The following is from an article by Pervez Hoodbhoy that was published in New Politics last summer. It is worth reading again during the present day.
The Conspiracy Industry
In a country that can boast of few achievements in improving the lot of its own people, legitimate criticisms tend to be conflated with illegitimate ones. After all, it is human nature to blame others for one’s own miseries. Today the United States is frequently held to blame for Pakistan’s ills, old and new. Absurdities abound. Surely America should not be held responsible for the sewage-contaminated water that Pakistanis must drink, the pitifully low level of taxes collected, the barbarity of the police, or the massive theft of electricity by rich and poor alike. Nor can it be blamed for the fact that Kashmir is unresolved and that Pakistan’s generals foolishly thought of winning it through covert war.
Of course, Pakistan is not the only country where America provides a rationalization for internal failures. U.S.-bashing is a structural phenomenon where, at least sometimes, it has nothing to do with what America actually does. For example, one recently saw the amazing spectacle of Hamid Karzai threatening to join the Taliban and lashing out against the Americans because they (probably correctly) suggested he had committed electoral fraud.
In the present anti-American climate, the manufacture of conspiracy theories has become Pakistanis’ single biggest industry. Various polls show that the events of 9/11 are assumed by most Pakistanis to have been a CIA-Mossad conspiracy designed to malign Muslims and a part of the West’s war on Islam. It is also believed that Osama bin Laden did not carry out these attacks and, even if he did, that he died long ago. Many think he is an American agent trained and armed by the CIA, while Blackwater is believed to be behind suicide attacks in Pakistani markets and mosques. On the other hand, the Afghan Taliban are often pictured as simply freedom-loving people trying to free their country from foreign occupation. Just when one feels that the limits of absurdity have finally been crossed, some popular television anchor throws out a conspiracy story that leaves one gasping.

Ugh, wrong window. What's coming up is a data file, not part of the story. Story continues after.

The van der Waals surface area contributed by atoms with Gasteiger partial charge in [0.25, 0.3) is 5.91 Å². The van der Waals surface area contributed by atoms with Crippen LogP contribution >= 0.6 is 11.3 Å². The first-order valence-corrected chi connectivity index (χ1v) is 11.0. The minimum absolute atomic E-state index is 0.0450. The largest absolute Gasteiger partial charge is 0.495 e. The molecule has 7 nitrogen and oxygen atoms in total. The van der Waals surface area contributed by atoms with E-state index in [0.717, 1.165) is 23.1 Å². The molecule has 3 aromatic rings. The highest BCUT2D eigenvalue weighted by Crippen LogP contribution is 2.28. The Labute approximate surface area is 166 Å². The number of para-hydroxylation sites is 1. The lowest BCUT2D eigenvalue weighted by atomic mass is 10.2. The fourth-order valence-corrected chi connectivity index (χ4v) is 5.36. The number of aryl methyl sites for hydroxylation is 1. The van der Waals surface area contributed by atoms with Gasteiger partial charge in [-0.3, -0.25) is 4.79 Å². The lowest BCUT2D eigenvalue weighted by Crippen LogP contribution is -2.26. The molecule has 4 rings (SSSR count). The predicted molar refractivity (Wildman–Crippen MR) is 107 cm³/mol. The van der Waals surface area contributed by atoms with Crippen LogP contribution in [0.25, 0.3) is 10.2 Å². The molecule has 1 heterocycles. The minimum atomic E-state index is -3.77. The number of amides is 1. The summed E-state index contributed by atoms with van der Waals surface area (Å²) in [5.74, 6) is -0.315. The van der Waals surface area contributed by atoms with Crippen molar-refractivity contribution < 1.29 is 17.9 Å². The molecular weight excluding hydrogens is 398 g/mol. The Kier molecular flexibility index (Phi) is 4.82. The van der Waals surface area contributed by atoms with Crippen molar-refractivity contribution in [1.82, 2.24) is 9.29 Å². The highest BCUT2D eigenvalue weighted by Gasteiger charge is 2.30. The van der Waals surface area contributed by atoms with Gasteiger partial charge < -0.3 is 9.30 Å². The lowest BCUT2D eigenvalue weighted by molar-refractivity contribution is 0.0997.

Example: for months one heard the theory from various popular anchorpersons that leaders of the Pakistani Taliban, Baitullah Mehsud and Hakimullah Mehsud, were U.S. agents. But there was deafening silence when these leaders were killed by American drones. And, by the way, what happened to the khatna (circumcision) theory — that suicide bombers were uncircumcised and were either Blackwater employees or Indian agents? Now that one can check the carcasses of suicide bombers frozen in cold storage, that theory has conveniently disappeared from the market.
Pakistan’s collective psychosis is painful to behold. When a suicide bomber walked into the female cafeteria at the Islamic University in Islamabad, followed by a second bomber in the male cafeteria, one might have thought that great anger would have been expressed at the Taliban. Instead, the brainwashed students vented their anger at the university administration, government, and America instead of the perpetrators of this heinous deed. The Jamaat-e-Islami and other religious political parties flatly refused to condemn the suicide attack on students.
Ordinary Pakistanis — including the bearded and burqa’ed ones — have fully bought into America-bashing. So does the Westernized elite which yearns for a Green Card, sends its children to U.S. universities, listens to American pop music, and drives out in fancy cars to a McDonald’s. It also includes Pakistanis permanently settled in the United States, who writhe in guilt knowing they live off an anti-Muslim superpower — as they see it.
Tragically for Pakistan, anti-Americanism has played squarely into the hands of Islamic militants. They vigorously promote the notion that this is a bipolar conflict of Islam versus imperialism when, in fact, they are actually waging an armed struggle to remake society. They will keep fighting this war even if America were to miraculously evaporate into space. Created by poverty, a war-culture, and the macabre manipulations of Pakistan’s intelligence services, religious militants want a total transformation of society. This means eliminating music, art, entertainment, and all manifestations of modernity and Westernism. Side goals include chasing away the few surviving native Christians, Sikhs, and Hindus from the Frontier province.
There is certainly legitimate reason for countries across the world to feel negatively about America. In pursuit of its self-interest, wealth and security, it has waged illegal wars, bribed, bullied and overthrown governments, supported tyrants and military governments, and undermined movements for progressive change. But nutcase conspiracy-thinking of “foreign hands” being behind most ills is deadly for a nation’s mental health. If some “foreign hand” is imagined behind everything, then that kills self-confidence and one’s ability to control outcomes. Imagining these “extra-terrestrial” forces deadens the ability to think rationally and sharply reduces the capacity to deal with terrorism — which is here to stay in Pakistan for the foreseeable future.
Pakistanis, who desperately want someone to stand up to the Americans, have bought into the notion of the Taliban as being somehow anti-imperialist. Today, in a country that is divided on everything else, strong anti-U.S. feelings provide a rare point of consensus. Sadly, some in the Pakistani Left seek to cash in on this.